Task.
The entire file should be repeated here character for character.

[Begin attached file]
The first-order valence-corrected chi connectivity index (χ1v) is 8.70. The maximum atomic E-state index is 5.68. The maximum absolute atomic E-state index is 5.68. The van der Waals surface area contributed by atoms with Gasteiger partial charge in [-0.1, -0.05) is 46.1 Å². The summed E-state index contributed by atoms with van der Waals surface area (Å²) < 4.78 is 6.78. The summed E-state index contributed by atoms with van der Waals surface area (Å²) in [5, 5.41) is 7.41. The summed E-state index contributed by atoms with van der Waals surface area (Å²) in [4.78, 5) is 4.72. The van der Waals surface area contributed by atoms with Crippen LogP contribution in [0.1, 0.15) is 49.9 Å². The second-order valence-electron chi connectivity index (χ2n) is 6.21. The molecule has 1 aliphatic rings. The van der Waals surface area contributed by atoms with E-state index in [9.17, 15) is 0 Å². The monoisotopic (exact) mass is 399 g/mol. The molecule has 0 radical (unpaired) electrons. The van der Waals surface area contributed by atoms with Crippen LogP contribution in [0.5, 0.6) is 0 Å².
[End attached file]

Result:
The first-order valence-corrected chi connectivity index (χ1v) is 8.70. The maximum atomic E-state index is 5.68. The maximum absolute atomic E-state index is 5.68. The van der Waals surface area contributed by atoms with Gasteiger partial charge in [-0.1, -0.05) is 46.1 Å². The summed E-state index contributed by atoms with van der Waals surface area (Å²) < 4.78 is 6.78. The summed E-state index contributed by atoms with van der Waals surface area (Å²) in [5, 5.41) is 7.41. The summed E-state index contributed by atoms with van der Waals surface area (Å²) in [4.78, 5) is 4.72. The van der Waals surface area contributed by atoms with Crippen LogP contribution in [0.1, 0.15) is 49.9 Å². The second-order valence-electron chi connectivity index (χ2n) is 6.21. The molecule has 1 aliphatic rings. The van der Waals surface area contributed by atoms with E-state index in [9.17, 15) is 0 Å². The monoisotopic (exact) mass is 399 g/mol. The molecule has 0 radical (unpaired) electrons. The van der Waals surface area contributed by atoms with Crippen LogP contribution in [0.5, 0.6) is 0 Å².